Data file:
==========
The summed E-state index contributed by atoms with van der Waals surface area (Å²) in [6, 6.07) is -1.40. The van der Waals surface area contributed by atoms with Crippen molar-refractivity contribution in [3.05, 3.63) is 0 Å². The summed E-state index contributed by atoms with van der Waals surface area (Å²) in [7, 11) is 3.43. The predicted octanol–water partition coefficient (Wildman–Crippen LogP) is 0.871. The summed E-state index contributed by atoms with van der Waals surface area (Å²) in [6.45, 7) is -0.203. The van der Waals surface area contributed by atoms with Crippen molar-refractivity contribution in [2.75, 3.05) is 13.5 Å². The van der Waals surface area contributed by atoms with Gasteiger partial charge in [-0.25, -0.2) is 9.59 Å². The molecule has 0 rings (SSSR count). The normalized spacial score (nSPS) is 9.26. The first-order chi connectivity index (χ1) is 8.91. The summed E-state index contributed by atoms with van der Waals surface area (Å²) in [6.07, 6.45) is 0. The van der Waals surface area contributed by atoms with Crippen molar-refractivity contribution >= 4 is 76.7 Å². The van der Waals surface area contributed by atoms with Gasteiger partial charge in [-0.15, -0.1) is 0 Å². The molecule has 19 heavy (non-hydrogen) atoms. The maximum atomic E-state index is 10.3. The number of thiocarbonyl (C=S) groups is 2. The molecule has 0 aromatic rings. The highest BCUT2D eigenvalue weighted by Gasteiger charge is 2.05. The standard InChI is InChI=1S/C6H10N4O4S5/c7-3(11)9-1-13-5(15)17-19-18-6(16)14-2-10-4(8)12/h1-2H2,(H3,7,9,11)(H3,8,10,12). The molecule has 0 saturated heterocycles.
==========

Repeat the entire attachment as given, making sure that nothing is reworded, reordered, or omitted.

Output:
The summed E-state index contributed by atoms with van der Waals surface area (Å²) in [6, 6.07) is -1.40. The van der Waals surface area contributed by atoms with Crippen molar-refractivity contribution in [3.05, 3.63) is 0 Å². The summed E-state index contributed by atoms with van der Waals surface area (Å²) in [7, 11) is 3.43. The predicted octanol–water partition coefficient (Wildman–Crippen LogP) is 0.871. The summed E-state index contributed by atoms with van der Waals surface area (Å²) in [6.45, 7) is -0.203. The van der Waals surface area contributed by atoms with Crippen molar-refractivity contribution in [2.75, 3.05) is 13.5 Å². The van der Waals surface area contributed by atoms with Gasteiger partial charge in [-0.25, -0.2) is 9.59 Å². The molecule has 0 rings (SSSR count). The normalized spacial score (nSPS) is 9.26. The first-order chi connectivity index (χ1) is 8.91. The summed E-state index contributed by atoms with van der Waals surface area (Å²) in [6.07, 6.45) is 0. The van der Waals surface area contributed by atoms with Crippen molar-refractivity contribution >= 4 is 76.7 Å². The van der Waals surface area contributed by atoms with Gasteiger partial charge in [-0.15, -0.1) is 0 Å². The molecule has 19 heavy (non-hydrogen) atoms. The maximum atomic E-state index is 10.3. The number of thiocarbonyl (C=S) groups is 2. The molecule has 0 aromatic rings. The highest BCUT2D eigenvalue weighted by Gasteiger charge is 2.05. The standard InChI is InChI=1S/C6H10N4O4S5/c7-3(11)9-1-13-5(15)17-19-18-6(16)14-2-10-4(8)12/h1-2H2,(H3,7,9,11)(H3,8,10,12). The molecule has 0 saturated heterocycles.